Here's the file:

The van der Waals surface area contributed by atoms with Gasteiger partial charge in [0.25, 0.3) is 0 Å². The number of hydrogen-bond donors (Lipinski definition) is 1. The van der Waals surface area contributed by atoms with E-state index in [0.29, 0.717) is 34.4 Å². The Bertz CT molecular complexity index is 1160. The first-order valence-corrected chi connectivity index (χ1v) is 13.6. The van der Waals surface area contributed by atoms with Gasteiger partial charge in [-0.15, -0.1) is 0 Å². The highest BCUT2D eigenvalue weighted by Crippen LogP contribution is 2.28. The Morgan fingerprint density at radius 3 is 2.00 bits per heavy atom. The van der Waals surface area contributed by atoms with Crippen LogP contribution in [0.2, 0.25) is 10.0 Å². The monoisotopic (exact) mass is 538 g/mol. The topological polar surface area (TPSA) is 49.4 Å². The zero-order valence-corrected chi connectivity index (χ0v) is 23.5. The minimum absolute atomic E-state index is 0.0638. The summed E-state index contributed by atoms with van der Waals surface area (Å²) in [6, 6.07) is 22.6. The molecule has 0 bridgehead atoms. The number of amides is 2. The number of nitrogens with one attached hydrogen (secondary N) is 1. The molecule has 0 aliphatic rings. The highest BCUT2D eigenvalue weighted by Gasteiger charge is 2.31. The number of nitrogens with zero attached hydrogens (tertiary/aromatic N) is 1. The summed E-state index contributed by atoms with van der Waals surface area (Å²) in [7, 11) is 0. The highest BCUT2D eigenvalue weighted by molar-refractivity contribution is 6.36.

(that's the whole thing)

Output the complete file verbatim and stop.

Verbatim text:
The van der Waals surface area contributed by atoms with Gasteiger partial charge in [0.25, 0.3) is 0 Å². The number of hydrogen-bond donors (Lipinski definition) is 1. The van der Waals surface area contributed by atoms with E-state index in [0.29, 0.717) is 34.4 Å². The Bertz CT molecular complexity index is 1160. The first-order valence-corrected chi connectivity index (χ1v) is 13.6. The van der Waals surface area contributed by atoms with Gasteiger partial charge in [-0.15, -0.1) is 0 Å². The highest BCUT2D eigenvalue weighted by Crippen LogP contribution is 2.28. The Morgan fingerprint density at radius 3 is 2.00 bits per heavy atom. The van der Waals surface area contributed by atoms with Crippen LogP contribution in [0.2, 0.25) is 10.0 Å². The monoisotopic (exact) mass is 538 g/mol. The topological polar surface area (TPSA) is 49.4 Å². The zero-order valence-corrected chi connectivity index (χ0v) is 23.5. The minimum absolute atomic E-state index is 0.0638. The summed E-state index contributed by atoms with van der Waals surface area (Å²) in [6, 6.07) is 22.6. The molecule has 0 bridgehead atoms. The number of amides is 2. The number of nitrogens with one attached hydrogen (secondary N) is 1. The molecule has 0 aliphatic rings. The highest BCUT2D eigenvalue weighted by Gasteiger charge is 2.31. The number of nitrogens with zero attached hydrogens (tertiary/aromatic N) is 1. The summed E-state index contributed by atoms with van der Waals surface area (Å²) in [7, 11) is 0. The highest BCUT2D eigenvalue weighted by molar-refractivity contribution is 6.36.